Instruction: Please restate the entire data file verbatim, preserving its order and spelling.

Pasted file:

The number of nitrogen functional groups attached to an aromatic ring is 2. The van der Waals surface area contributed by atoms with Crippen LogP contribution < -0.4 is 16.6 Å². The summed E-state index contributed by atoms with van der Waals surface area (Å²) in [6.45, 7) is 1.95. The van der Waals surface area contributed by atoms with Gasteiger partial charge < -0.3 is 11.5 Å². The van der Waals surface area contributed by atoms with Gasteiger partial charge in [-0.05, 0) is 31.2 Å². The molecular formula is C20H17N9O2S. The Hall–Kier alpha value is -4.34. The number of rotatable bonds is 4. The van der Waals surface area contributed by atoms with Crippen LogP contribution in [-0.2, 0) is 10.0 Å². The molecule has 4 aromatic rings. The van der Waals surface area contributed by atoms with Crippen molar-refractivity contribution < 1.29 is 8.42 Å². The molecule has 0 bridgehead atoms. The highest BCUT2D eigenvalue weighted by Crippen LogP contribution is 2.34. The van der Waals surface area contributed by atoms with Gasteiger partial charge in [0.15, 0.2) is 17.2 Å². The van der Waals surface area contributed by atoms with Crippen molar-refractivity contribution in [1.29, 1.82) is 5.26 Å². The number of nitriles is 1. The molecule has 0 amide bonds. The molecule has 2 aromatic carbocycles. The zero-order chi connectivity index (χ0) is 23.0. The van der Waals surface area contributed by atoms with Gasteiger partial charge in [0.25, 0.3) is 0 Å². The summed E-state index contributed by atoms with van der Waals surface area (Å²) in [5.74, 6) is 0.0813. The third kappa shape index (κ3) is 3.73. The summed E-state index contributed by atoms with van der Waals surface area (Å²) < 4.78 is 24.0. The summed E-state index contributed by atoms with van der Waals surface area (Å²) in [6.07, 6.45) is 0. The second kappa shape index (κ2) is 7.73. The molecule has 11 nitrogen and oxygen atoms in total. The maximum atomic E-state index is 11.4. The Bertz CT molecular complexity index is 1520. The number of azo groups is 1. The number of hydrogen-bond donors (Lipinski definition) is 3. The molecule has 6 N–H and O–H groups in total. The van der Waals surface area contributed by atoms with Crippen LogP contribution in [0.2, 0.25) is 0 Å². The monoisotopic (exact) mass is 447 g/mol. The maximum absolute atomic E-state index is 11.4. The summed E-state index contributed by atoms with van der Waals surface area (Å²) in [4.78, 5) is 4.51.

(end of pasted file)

The number of nitrogen functional groups attached to an aromatic ring is 2. The van der Waals surface area contributed by atoms with Crippen LogP contribution < -0.4 is 16.6 Å². The summed E-state index contributed by atoms with van der Waals surface area (Å²) in [6.45, 7) is 1.95. The van der Waals surface area contributed by atoms with Gasteiger partial charge < -0.3 is 11.5 Å². The van der Waals surface area contributed by atoms with Gasteiger partial charge in [-0.05, 0) is 31.2 Å². The molecular formula is C20H17N9O2S. The Hall–Kier alpha value is -4.34. The number of rotatable bonds is 4. The van der Waals surface area contributed by atoms with Crippen LogP contribution in [-0.2, 0) is 10.0 Å². The molecule has 4 aromatic rings. The van der Waals surface area contributed by atoms with Crippen molar-refractivity contribution < 1.29 is 8.42 Å². The molecule has 0 bridgehead atoms. The highest BCUT2D eigenvalue weighted by Crippen LogP contribution is 2.34. The van der Waals surface area contributed by atoms with Gasteiger partial charge in [0.15, 0.2) is 17.2 Å². The van der Waals surface area contributed by atoms with Crippen molar-refractivity contribution in [1.29, 1.82) is 5.26 Å². The number of nitriles is 1. The molecule has 0 amide bonds. The molecule has 2 aromatic carbocycles. The zero-order chi connectivity index (χ0) is 23.0. The van der Waals surface area contributed by atoms with Gasteiger partial charge in [0.25, 0.3) is 0 Å². The summed E-state index contributed by atoms with van der Waals surface area (Å²) in [5.74, 6) is 0.0813. The third kappa shape index (κ3) is 3.73. The summed E-state index contributed by atoms with van der Waals surface area (Å²) < 4.78 is 24.0. The summed E-state index contributed by atoms with van der Waals surface area (Å²) in [6.07, 6.45) is 0. The second kappa shape index (κ2) is 7.73. The molecule has 11 nitrogen and oxygen atoms in total. The maximum atomic E-state index is 11.4. The Bertz CT molecular complexity index is 1520. The number of azo groups is 1. The number of hydrogen-bond donors (Lipinski definition) is 3. The molecule has 6 N–H and O–H groups in total. The van der Waals surface area contributed by atoms with Crippen LogP contribution in [0.2, 0.25) is 0 Å². The monoisotopic (exact) mass is 447 g/mol. The maximum absolute atomic E-state index is 11.4. The summed E-state index contributed by atoms with van der Waals surface area (Å²) in [4.78, 5) is 4.51.